By Aggie J. Yellow Horse & Karen J. Leong
The “coronavirus disease 2019” (COVID-19) is a novel strain of coronavirus, first detected in Wuhan, China in December, 2019. The World Health Organization (WHO) declared the rapidly spreading “COVID-19” as a pandemic (i.e., “a global outbreak of diseases”) on March 11, 2020. The first confirmed case of COVID-19 in the United States occurred on January 19, 2020 in Washington State – by a 35-year-old man who traveled to Wuhan and returned to Washington on January 15, 2020. As of March 24, 2020, at least 49,619 people that have tested positive for coronavirus in the United States .
The response to COVID-19 in the U.S. has unveiled the persistent xenophobia against Asian Americans. Despite the memo sent by WHO to governments and media organizations at the end of February and against CDC recommendation, some U.S. politicians and elements of the media are intentionally using the racialized terms, such as “Chinese Virus” or “Asian Virus”. The term “Wuhan Virus,” originated from the media and continued by some politicians, conflates a specific Chinese province with national and continental locations (China and Asia) that historically have been racialized and connected to persons of Asian descent in the U.S. As California representative Ted Lieu tweeted, “[t]he virus was also carried into the U.S. from other countries & U.S. travelers. Calling it Chinese coronavirus is scientifically wrong.” This mislabeling enables xenophobic and racist responses towards Asian/Americans. In fact, the reported cases of racist attacks against Asian Americans have skyrocketed since January and are occurring in all parts of the country, including places with large Asian American populations like New York, and places with smaller Asian American presence, like New Mexico.
This hysteria against Asian Americans is not new. The U.S. has a long history of using “others” as scapegoats by associating diseases with “foreigners.” In fact, how institutions have shaped meanings of race and citizenship through public health discourses is an important part of Asian American history (and the history of race in the United States). Late 19th century anti-East Asian racism, deeply rooted in the Yellow Peril xenophobic ideology, viewed East Asians as a threat to the Western world. Nativist policies such as the Chinese Exclusion Act of 1882 and the Immigration Act of 1924, singled out Asians and Asian Americans as a racial group targeted for immigration restrictions and quotas, and made ineligible for citizenship. This institutional racism has contributed to the continuing practice of seeing Asian Americans as the perpetual foreigner stereotype. Asian Americans thus are perceived as foreign despite the long history of families in the US for generations. This xenophobic “othering” contributes to Asian Americans being targeted for racial stereotyping for interpersonal discrimination through “microaggression” (“Where are you from?”) and racially-motivated hate crimes.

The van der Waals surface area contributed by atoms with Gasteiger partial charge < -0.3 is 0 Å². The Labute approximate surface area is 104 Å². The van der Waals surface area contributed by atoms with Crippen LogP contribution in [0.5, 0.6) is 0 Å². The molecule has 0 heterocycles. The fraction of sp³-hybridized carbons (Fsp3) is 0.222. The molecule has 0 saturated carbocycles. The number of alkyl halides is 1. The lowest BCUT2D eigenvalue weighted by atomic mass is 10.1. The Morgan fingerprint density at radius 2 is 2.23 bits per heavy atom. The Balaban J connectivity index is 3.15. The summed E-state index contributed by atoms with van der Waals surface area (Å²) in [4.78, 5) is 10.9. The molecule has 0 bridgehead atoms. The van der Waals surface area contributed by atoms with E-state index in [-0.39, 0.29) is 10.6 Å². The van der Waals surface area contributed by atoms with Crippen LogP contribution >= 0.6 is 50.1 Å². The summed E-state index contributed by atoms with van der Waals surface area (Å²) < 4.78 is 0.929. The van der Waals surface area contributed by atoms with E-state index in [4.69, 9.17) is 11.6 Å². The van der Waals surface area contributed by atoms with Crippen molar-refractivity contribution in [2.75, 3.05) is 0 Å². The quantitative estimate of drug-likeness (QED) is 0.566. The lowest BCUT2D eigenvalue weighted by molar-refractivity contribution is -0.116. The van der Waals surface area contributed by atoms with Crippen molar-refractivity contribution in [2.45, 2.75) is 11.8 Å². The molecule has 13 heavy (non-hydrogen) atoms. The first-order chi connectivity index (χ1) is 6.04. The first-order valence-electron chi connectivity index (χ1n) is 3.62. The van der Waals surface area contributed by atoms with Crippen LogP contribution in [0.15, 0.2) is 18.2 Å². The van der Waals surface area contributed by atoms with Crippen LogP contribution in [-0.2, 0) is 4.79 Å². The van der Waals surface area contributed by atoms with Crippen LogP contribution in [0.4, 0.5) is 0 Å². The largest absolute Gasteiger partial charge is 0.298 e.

Anti-immigration and anti-Asian sentiments converged on March 10, 2020 when the U.S. President tweeted “We need the Wall more than ever!” in response to Charlie Kirk’s March 10 tweet, “With the China Virus spreading across the globe, the US stands a chance if we can control our borders”. This response from the nation’s current commander-in-chief contrasts with the actions of former President George W. Bush after the terrorist attack on September 11, 2001. Although his administration did not fully protect the Muslim American community after 9/11, to say the least, Bush visited a mosque six days after the attack and gave a speech in which he explicitly condemned anti-Muslim violence. Brian Levin, a professor of criminal justice who researches hate crimes, has argued that political rhetoric matters, and attributes the sharp drop in hate crimes against Muslim Americans after the speech to Bush’s explicit stance. Moreover, by focusing on China as a source of the virus (only as the cause of the problem), we also overlook potential lessons that China and other Asian nations may offer in their efforts to halt its spread. Take for example South Korea’s response to the coronavirus. COVID-19 cases dropped sharply in South Korea but are exponentially increasing in the US, yet both countries confirmed the first case on the same date – January 19, 2020. What explains these differences? What might we learn from South Korea so that we may better cope with the spread of COVID-19 in the U.S.?
The President’s refusal to distance himself from racialized descriptions of the virus only contributes to a climate of fear that disproportionately burdens Asian Americans who are associated with the pandemic. For example, an international student from China enrolled at the University of New Mexico was subject to a “prank” where his dorm room door was sealed off as a biohazard. The student was forced to move off campus out of concerns for his safety. Anecdotal reports of Asian/Americans suggest that verbal harassment and even being forced out of public spaces by threats of violence circulate and spread fear among Asian American communities.